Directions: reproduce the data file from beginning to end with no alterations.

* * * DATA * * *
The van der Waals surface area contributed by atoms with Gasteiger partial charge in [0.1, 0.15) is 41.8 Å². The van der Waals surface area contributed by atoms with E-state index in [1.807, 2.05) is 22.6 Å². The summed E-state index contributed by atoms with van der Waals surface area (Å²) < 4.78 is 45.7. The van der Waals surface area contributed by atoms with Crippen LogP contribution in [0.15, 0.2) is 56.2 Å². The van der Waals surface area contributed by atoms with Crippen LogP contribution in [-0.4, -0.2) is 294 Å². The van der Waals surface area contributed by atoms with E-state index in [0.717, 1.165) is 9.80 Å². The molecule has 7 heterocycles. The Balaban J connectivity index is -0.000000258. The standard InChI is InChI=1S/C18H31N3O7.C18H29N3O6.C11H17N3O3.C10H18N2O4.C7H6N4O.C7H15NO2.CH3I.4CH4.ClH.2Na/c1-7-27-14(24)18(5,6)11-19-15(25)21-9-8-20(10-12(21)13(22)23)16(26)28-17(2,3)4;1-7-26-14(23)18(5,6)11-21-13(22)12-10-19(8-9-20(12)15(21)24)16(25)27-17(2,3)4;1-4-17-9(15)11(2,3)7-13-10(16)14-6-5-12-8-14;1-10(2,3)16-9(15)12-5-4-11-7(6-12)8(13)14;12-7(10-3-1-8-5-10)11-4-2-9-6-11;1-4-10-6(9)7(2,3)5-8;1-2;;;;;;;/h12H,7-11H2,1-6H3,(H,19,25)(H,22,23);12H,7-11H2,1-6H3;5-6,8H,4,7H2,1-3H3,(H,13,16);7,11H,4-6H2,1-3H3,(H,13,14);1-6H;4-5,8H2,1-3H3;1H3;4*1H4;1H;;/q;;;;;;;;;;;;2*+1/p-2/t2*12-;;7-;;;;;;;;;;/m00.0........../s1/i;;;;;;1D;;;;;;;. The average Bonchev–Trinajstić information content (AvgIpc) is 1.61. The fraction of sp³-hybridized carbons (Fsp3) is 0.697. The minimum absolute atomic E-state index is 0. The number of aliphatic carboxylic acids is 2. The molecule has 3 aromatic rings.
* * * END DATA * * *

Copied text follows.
The van der Waals surface area contributed by atoms with Gasteiger partial charge in [0.1, 0.15) is 41.8 Å². The van der Waals surface area contributed by atoms with E-state index in [1.807, 2.05) is 22.6 Å². The summed E-state index contributed by atoms with van der Waals surface area (Å²) < 4.78 is 45.7. The van der Waals surface area contributed by atoms with Crippen LogP contribution in [0.15, 0.2) is 56.2 Å². The van der Waals surface area contributed by atoms with Crippen LogP contribution in [-0.4, -0.2) is 294 Å². The van der Waals surface area contributed by atoms with E-state index in [0.717, 1.165) is 9.80 Å². The molecule has 7 heterocycles. The Balaban J connectivity index is -0.000000258. The standard InChI is InChI=1S/C18H31N3O7.C18H29N3O6.C11H17N3O3.C10H18N2O4.C7H6N4O.C7H15NO2.CH3I.4CH4.ClH.2Na/c1-7-27-14(24)18(5,6)11-19-15(25)21-9-8-20(10-12(21)13(22)23)16(26)28-17(2,3)4;1-7-26-14(23)18(5,6)11-21-13(22)12-10-19(8-9-20(12)15(21)24)16(25)27-17(2,3)4;1-4-17-9(15)11(2,3)7-13-10(16)14-6-5-12-8-14;1-10(2,3)16-9(15)12-5-4-11-7(6-12)8(13)14;12-7(10-3-1-8-5-10)11-4-2-9-6-11;1-4-10-6(9)7(2,3)5-8;1-2;;;;;;;/h12H,7-11H2,1-6H3,(H,19,25)(H,22,23);12H,7-11H2,1-6H3;5-6,8H,4,7H2,1-3H3,(H,13,16);7,11H,4-6H2,1-3H3,(H,13,14);1-6H;4-5,8H2,1-3H3;1H3;4*1H4;1H;;/q;;;;;;;;;;;;2*+1/p-2/t2*12-;;7-;;;;;;;;;;/m00.0........../s1/i;;;;;;1D;;;;;;;. The average Bonchev–Trinajstić information content (AvgIpc) is 1.61. The fraction of sp³-hybridized carbons (Fsp3) is 0.697. The minimum absolute atomic E-state index is 0. The number of aliphatic carboxylic acids is 2. The molecule has 3 aromatic rings.